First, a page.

Fort Langley, B.C. & Heritage Food

Photo © Hans Tammemagi

by Hans Tammemagi

At Fort Langley, the former Hudson’s Bay trading post where British Columbia was proclaimed a colony in 1858, your taste buds can take a journey into the culinary past. In the 1800s, the Fort was not only a strategic bastion, but it was also a major provider of food for the region. The Fort’s enormous 2,000-acre farm supplied produce and meat for its own residents and for five other upriver forts. Farm food as well as salmon and cranberries were also traded to Native people, Russian-American posts in Alaska, and gold miners.

Today, Nette Plant keeps those traditions alive by tending a demonstration garden inside the Fort where she organically grows potatoes, beans, borage, raspberries, peas, oats, rye, wheat and more, like they did in yesteryear. Using heirloom seeds, the produce is genetically the same as it was when the fort thrived. Five chickens run among the plants. The Fort also keeps four sheep, one goat, and three bunnies. Plant says, “My favorites are potatoes: the Peruvian purple fingerlings, the old-stock blues and Caribous. They’re some of the oldest on the planet and have different colors and shapes. When cooked, they have a special purity and creaminess.” She uses borage flowers and potatoes to add color to salads.

Dishes based on historic recipes are offered at the Full Barrel Café (from May to October) in the Fort and during special events. Janice Uebelhardt is in charge of the kitchen and works diligently to ensure her food is truly representative of the frontier days. Hot dogs and hamburgers are banned from the menu! During Brigade Days approximately 100 people dressed as voyageurs, trappers, Natives and traders sit down to hearty meals of roast beef with a full root vegetable roast just like in the old days. At the Vive le Voyageur Festival in January, dishes include tortière, pet de souer (French-Canadian pastry cakes covered with butter and brown sugar), and, by popular contemporary demand, poutine, which is not a traditional dish.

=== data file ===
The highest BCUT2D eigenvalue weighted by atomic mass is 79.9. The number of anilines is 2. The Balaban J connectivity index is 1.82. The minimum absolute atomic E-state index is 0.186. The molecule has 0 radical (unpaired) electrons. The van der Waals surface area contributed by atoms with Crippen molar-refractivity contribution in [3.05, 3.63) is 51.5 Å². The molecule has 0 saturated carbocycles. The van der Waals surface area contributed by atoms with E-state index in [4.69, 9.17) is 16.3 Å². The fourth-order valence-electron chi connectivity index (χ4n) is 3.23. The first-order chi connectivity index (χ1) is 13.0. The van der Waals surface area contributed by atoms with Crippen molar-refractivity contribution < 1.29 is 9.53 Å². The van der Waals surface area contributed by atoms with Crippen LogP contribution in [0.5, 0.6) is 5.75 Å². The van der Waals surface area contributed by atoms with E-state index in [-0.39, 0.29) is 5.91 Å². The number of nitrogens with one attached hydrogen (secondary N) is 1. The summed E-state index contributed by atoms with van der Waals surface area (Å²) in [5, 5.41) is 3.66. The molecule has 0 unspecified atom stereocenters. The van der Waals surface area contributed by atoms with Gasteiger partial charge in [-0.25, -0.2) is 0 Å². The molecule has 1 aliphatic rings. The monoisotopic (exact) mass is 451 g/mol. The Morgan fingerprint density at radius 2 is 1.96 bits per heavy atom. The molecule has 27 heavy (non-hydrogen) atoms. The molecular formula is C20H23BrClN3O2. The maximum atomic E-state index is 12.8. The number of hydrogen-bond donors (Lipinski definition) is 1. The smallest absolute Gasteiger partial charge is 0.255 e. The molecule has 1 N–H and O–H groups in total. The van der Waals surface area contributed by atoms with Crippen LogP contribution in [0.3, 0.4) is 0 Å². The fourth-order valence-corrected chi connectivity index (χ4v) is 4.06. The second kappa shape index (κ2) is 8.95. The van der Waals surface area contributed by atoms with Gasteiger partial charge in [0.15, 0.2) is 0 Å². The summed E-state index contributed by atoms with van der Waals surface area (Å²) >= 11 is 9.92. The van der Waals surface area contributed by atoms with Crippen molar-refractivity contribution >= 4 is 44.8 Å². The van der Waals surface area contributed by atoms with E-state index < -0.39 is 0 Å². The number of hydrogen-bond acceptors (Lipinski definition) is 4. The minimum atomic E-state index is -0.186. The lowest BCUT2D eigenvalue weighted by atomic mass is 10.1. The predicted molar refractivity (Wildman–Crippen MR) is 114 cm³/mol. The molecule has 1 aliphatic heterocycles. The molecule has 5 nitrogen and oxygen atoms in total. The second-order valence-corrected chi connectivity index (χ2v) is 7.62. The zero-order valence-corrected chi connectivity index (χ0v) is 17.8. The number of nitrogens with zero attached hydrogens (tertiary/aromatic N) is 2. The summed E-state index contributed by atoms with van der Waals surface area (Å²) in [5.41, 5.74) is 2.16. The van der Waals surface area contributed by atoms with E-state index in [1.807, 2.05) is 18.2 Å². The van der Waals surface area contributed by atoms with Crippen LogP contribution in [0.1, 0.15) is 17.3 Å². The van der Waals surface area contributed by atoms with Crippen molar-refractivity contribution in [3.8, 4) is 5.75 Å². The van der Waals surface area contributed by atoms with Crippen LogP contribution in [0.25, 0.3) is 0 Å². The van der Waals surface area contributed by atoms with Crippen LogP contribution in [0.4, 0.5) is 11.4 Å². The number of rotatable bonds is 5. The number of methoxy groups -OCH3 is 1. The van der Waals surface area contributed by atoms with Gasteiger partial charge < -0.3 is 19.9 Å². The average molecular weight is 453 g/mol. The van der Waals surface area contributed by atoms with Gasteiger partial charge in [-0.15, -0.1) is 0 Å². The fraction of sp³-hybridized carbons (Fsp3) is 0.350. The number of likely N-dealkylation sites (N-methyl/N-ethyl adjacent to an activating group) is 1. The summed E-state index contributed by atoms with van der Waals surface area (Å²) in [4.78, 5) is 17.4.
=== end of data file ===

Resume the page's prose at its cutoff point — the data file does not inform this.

One challenge Uebelhardt faces is that tastes change with the times. Although she still prepares tripe, tongue and liver, which once were popular, they are no longer in fashion. “I love to cook salmon,” says Uebelhardt. “There are so many ways it can be prepared.” Other favorites are bannock, muddy river mushroom soup and scones, often with cranberries. One of the biggest favorites is Maple Baked Beans. On some days, she’s ladled out over 500 servings.

For more information about visiting the Fort Langley National Historic Site, go to